Star Trek Strange New Worlds

CBS and Paramount are finally learning. After years of trying to force some offensively awful Star Trek down our throats, they've finally given us something palatable. Well, I guess that's not entirely fair. I actually like Lower Decks. But Lower Decks is a self-parody animated comedy, so it's not really "serious" Star Trek, even though it's far more worthy of the franchise than the first season of Discovery or Picard.

Well, now Paramount+ also has a live-action Star Trek show worthy of the name, in the form of Strange New Worlds.

The first episode of Strange New Worlds is much more in-line with what I expect from a Star Trek show. I already talked up the virtues of an episodic format in my Lower Decks review, but focused mostly on how the self-contained nature of episodes allows some to be bad without dragging down the entire season or series with them. But the episodic nature of Lower Decks and Strange New Worlds also highlights another fundamental advantage of the episodic format: those self-contained episodes can tell more high-concept stories.

Star Trek Strange New Worlds - past mistakes © CBS
Strange New Worlds is about learning from past mistakes and getting better.

The first episode of Strange New Worlds isn't the most creative or the highest of concept stories, but it's a serviceable story that is true to the spirit of classic Trek, and I'll be spoiling a lot of its plot in the coming paragraph. A first contact goes wrong, and the Enterprise has to be called into rescue the missing crew of a small scout ship. They find a pre-warp civilization that learned to reverse-engineer a warp drive from observing the events of Star Trek: Discovery. Except these people didn't use the technology to build a propulsion device; they're using it to build a weapon that they plan to use to end their own civil war. Realizing that Federation activity has already influenced the cultural development of the planet, Captain Pike decides that General Order One (the non-interference Prime Directive) does not apply. He choses to share the history of Earth's World War III (which this series assumes lies in our real-life immediate future) in an attempt to convince the warring factions to reconcile instead of risk mutual destruction.

Put simply, the first episode of Strange New Worlds differs from Discovery in that it is about preventing a war instead of starting one. It's about learning from the mistakes of past history so that they aren't repeated. And it's a stark warning of what might go wrong in today's society if political tensions don't cool off, without having to depict a future for humanity in which no social progress seems to have happened at all.

It's the type of forward-thinking story that I like about classic Trek, but which is absent from Discovery and especially from Picard (well, the first season anyway). Those shows give us a view of the future in which all the same problems that exist today still exist in 2 or 300 years. Strange New Worlds goes back to depicting a future in which humanity has learned from its past mistakes and improved itself. It's the hopeful, optimistic future that I loved from the older shows. I want to see more modern science fiction depicting futures for its audience to aspire to, instead of all the bleak, dystopian settings that dominate modern sci-fi and makes our future feel hopeless.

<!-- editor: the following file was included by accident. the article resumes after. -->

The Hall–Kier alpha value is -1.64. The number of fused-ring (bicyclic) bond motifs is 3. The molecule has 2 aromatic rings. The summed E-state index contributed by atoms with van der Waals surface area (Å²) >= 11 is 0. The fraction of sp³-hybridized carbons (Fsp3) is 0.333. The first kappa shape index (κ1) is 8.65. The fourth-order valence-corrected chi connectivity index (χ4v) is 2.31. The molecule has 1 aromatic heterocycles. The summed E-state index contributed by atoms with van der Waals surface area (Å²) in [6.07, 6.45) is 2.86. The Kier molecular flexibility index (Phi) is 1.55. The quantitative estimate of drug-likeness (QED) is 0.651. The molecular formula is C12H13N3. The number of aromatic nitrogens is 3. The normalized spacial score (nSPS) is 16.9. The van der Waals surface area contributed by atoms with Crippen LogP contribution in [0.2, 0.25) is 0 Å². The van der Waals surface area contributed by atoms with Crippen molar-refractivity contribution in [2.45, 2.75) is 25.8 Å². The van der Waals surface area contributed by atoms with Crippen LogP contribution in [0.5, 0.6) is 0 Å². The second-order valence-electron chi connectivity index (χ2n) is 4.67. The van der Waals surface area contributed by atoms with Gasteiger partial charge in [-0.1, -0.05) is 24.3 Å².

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Star Trek: Discovery

I finally sat down and binged the second half of Star Trek: Discovery's first season. I was actually excited to see it (not excited enough to sign up for CBS's All Access service), since it looked like the mirror universe twist would take the show in new and creative directions, and might even establish that Discovery would be a sort-of anthology series after all.

Boy, was I disappointed.

I was initially excited to see Discovery's mirror universe episodes.

Stakes feel artificial and exaggerated

The mirror universe storyline didn't feel like it was new or creative at all. In fact, it felt like it was retreading a lot of territory that Star Trek has covered before. Except now, they are supercharging it with stupid.

Once again, I'm not going to fuss about the show being aesthetically different from the original series. Such complaints are mostly pedantic. You can't use the same 1960's aesthetics from the original series and expect the show to look futuristic to modern audiences. I can overlook the shiny touch displays, the redesigned ships, the new Klingon makeup, the holographic communications, and things like that. I'm a bit less willing to overlook details like the insignia badge, but whatever.

I was actually a little bit excited to see the mirror universe in the second half of Discovery. After all, the mirror universe episodes of Enterprise were some of the most fun that series ever allowed itself to have. Granted, it was super fan-servicey and silly, but it had that campy charm that helped make the original series so successful. Discovery does not have any camp, or any charm.

Enterprise's "In a Mirror, Darkly" got away with its silly fan service by being charmingly-campy.

What I can't tolerate are the major anachronisms like the Klingons having cloaking devices ten years before Balance of Terror, fifteen years before The Time Trap, and twenty-eight years (give or take) before The Search for Spock. Yes, I also complained about the Romulans already having a cloaking device in Star Trek: Enterprise as well.

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